Mississippi Student Wins Fight to Wear Tribal Regalia at Graduation

With the help of the Native American Rights Fund, the ACLU of Mississippi, and the ACLU, Zuri Wilson was able to wear an eagle feather and receive a star quilt at graduation.

Heather L. Weaver, Senior Staff Attorney, ACLU Program on Freedom of Religion and Belief

Morgan Saunders, Attorney, Native American Rights Fund

Claudia Williams Hyman, Senior Staff Attorney, ACLU of Mississippi

Earlier this year, Merissa Wilson stood before the school board of the Pearl Public School District in Mississippi to make a small but crucial request: that the board permit her daughter, Zuri, to wear an eagle feather on her graduation cap and be wrapped in a traditional star quilt by her family after exiting the commencement stage. As enrolled members of the Cheyenne River Sioux Tribe, these Native American traditions are an integral part of the family’s cultural and spiritual heritage.

Although the burden shouldn’t be on students and their families to educate their educators about these traditions, Merissa thought the meeting went well and was hopeful that the school board would approve her request. A few weeks later, however, the board members informed her and Zuri that they would not relent from the district’s strict graduation dress code. But that was not the end of the story.

Dyleen, Merissa’s mother and Zuri’s grandmother, had previously reached out to the Native American Rights Fund (NARF), which helps students denied the right to wear tribal regalia at graduation. NARF, along with the ACLU and ACLU of Mississippi, sent a letter to school board members explaining that Mississippi law requires public schools to allow Native American students to wear tribal regalia and objects of cultural significance, such as eagle feathers, at graduation. The letter also pointed out that the Native American practice of presenting graduates with a traditional quilt, which is made by close friends or family members and features a star in the center, also falls within the spirit of the statute.

After receiving the letter, the school board reversed course, and Zuri was able to wear her eagle feather and receive a star quilt at graduation.

The ACLU and ACLU of Mississippi (“ACLU”) and NARF recently sat down with Zuri, Merissa, and Dyleen to hear from them, in their own words, about Zuri’s fight to express her Native American heritage at graduation. Our conversation has been edited for length and clarity.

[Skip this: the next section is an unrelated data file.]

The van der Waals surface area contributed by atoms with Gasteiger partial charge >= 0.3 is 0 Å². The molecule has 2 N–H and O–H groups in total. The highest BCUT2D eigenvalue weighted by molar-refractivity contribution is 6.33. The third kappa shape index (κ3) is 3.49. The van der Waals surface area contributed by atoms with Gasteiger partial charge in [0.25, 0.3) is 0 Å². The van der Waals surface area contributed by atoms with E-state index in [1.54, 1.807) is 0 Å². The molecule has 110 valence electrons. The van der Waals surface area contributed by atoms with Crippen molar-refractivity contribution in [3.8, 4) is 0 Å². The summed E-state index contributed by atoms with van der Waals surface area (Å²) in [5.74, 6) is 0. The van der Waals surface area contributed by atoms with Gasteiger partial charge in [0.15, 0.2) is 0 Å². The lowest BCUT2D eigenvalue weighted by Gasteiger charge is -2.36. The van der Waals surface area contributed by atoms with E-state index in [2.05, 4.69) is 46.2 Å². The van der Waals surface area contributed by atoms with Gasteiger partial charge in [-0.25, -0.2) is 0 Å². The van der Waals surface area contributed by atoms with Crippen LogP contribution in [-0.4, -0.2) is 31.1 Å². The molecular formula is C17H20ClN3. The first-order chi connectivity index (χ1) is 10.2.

NARF/ACLU: Zuri, could you tell us in your own words why it was important for you to wear an eagle feather and be presented with a star quilt at your graduation?

Zuri: Because the dropout rate is so large among Native Americans, receiving the star quilt and eagle feather makes me proud of the fact that I made it to graduation.

NARF/ACLU: Dyleen, as Zuri’s grandmother, why was it so important that Zuri be able to wear the eagle feather?

Dyleen: It was important to me because I never got to do that when I graduated. It wasn’t something my mom got into because of the fact that she was taken away from her family as a young child [by the U.S. government and sent to a federal boarding school for Native Americans].

For me, the eagle represents strength and guidance. You just get that feeling of pride to know that here I have my first grandchild graduating from high school, and we’re able to honor her by giving her the eagle feather and the star quilt. To see her walk across the stage and then to have that eagle feather, it was beautiful. It hung right by her tassel. It was awesome to see. And then wrapping her in the star quilt, which her brothers did, just made me feel proud because there are so many kids that don’t get that opportunity. I think any child that graduates should be able to celebrate and be honored. Because there’s a lot of them that don’t make it.

NARF/ACLU: As Zuri mentioned, that’s especially true in the Indigenous community, which makes it even more important to allow Indigenous students to celebrate their heritage and faith with their tribal regalia at graduation. Merissa, what did it mean for you to see Zuri walking across the stage, wearing her feather?

Merissa: Seeing Zuri walk across the stage with the feather was absolutely gorgeous, and she walked with her head so high. She knew who she was. She was proud of who she was.

NARF/ACLU: How about the star quilt? What does the quilt represent to you and your family?

Zuri: Being wrapped in my star quilt was an incredible feeling. I felt safe. It will protect me as I venture into the world as I move on. New challenges are going to arise and I will be protected and guarded and it honors my faith.

Merissa: Having her brothers wrap her in her star quilt made me feel good knowing that going into the next stage of her life, that she will feel safe and she has her brothers there and the rest of her family behind her.

NARF/ACLU: Zuri, how did it feel to walk across the stage wearing your eagle feather, knowing that this is an intergenerational experience for your family?

Zuri: Being able to walk across the stage wearing my eagle feather made me feel proud, of myself wearing it, of knowing that I honored my family, and knowing my grandma didn’t get to do that. I know I honored her by walking across that stage wearing it and getting my star quilt.

NARF/ACLU: Stepping back just a little bit, what was it like when the school board initially denied your request to wear the eagle feather? How did you feel?